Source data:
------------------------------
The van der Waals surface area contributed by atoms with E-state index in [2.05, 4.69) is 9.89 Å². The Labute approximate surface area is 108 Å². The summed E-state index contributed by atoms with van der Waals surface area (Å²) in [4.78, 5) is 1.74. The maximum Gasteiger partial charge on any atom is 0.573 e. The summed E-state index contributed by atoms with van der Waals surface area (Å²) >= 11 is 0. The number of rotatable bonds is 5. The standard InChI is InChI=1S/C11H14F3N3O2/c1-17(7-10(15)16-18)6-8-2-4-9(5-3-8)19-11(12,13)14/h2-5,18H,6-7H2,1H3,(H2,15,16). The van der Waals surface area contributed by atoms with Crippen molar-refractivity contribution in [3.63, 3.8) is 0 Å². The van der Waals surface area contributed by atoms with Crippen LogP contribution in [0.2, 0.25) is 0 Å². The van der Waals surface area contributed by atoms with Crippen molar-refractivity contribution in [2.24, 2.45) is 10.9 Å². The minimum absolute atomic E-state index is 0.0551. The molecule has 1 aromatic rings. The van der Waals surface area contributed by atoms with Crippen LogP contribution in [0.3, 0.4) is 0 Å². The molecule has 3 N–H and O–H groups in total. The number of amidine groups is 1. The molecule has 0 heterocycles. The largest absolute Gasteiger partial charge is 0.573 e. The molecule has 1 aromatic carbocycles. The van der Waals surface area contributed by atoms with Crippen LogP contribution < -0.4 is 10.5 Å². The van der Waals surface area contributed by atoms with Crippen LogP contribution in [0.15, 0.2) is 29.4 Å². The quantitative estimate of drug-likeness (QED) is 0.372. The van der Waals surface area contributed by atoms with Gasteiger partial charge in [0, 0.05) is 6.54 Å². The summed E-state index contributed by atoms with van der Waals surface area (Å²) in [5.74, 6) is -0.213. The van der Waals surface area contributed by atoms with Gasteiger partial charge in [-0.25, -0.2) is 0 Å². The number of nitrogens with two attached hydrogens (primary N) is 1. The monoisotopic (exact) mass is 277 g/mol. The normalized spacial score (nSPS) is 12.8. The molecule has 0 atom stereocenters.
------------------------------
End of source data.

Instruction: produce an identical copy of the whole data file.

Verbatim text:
The van der Waals surface area contributed by atoms with E-state index in [2.05, 4.69) is 9.89 Å². The Labute approximate surface area is 108 Å². The summed E-state index contributed by atoms with van der Waals surface area (Å²) in [4.78, 5) is 1.74. The maximum Gasteiger partial charge on any atom is 0.573 e. The summed E-state index contributed by atoms with van der Waals surface area (Å²) >= 11 is 0. The number of rotatable bonds is 5. The standard InChI is InChI=1S/C11H14F3N3O2/c1-17(7-10(15)16-18)6-8-2-4-9(5-3-8)19-11(12,13)14/h2-5,18H,6-7H2,1H3,(H2,15,16). The van der Waals surface area contributed by atoms with Crippen molar-refractivity contribution in [3.63, 3.8) is 0 Å². The van der Waals surface area contributed by atoms with Crippen LogP contribution in [0.2, 0.25) is 0 Å². The van der Waals surface area contributed by atoms with Crippen molar-refractivity contribution in [2.24, 2.45) is 10.9 Å². The minimum absolute atomic E-state index is 0.0551. The molecule has 1 aromatic rings. The van der Waals surface area contributed by atoms with Crippen LogP contribution in [0.3, 0.4) is 0 Å². The molecule has 3 N–H and O–H groups in total. The number of amidine groups is 1. The molecule has 0 heterocycles. The largest absolute Gasteiger partial charge is 0.573 e. The molecule has 1 aromatic carbocycles. The van der Waals surface area contributed by atoms with Crippen LogP contribution < -0.4 is 10.5 Å². The van der Waals surface area contributed by atoms with Crippen LogP contribution in [0.15, 0.2) is 29.4 Å². The quantitative estimate of drug-likeness (QED) is 0.372. The van der Waals surface area contributed by atoms with Gasteiger partial charge in [0, 0.05) is 6.54 Å². The summed E-state index contributed by atoms with van der Waals surface area (Å²) in [5.74, 6) is -0.213. The van der Waals surface area contributed by atoms with Gasteiger partial charge in [-0.25, -0.2) is 0 Å². The number of nitrogens with two attached hydrogens (primary N) is 1. The monoisotopic (exact) mass is 277 g/mol. The normalized spacial score (nSPS) is 12.8. The molecule has 0 atom stereocenters.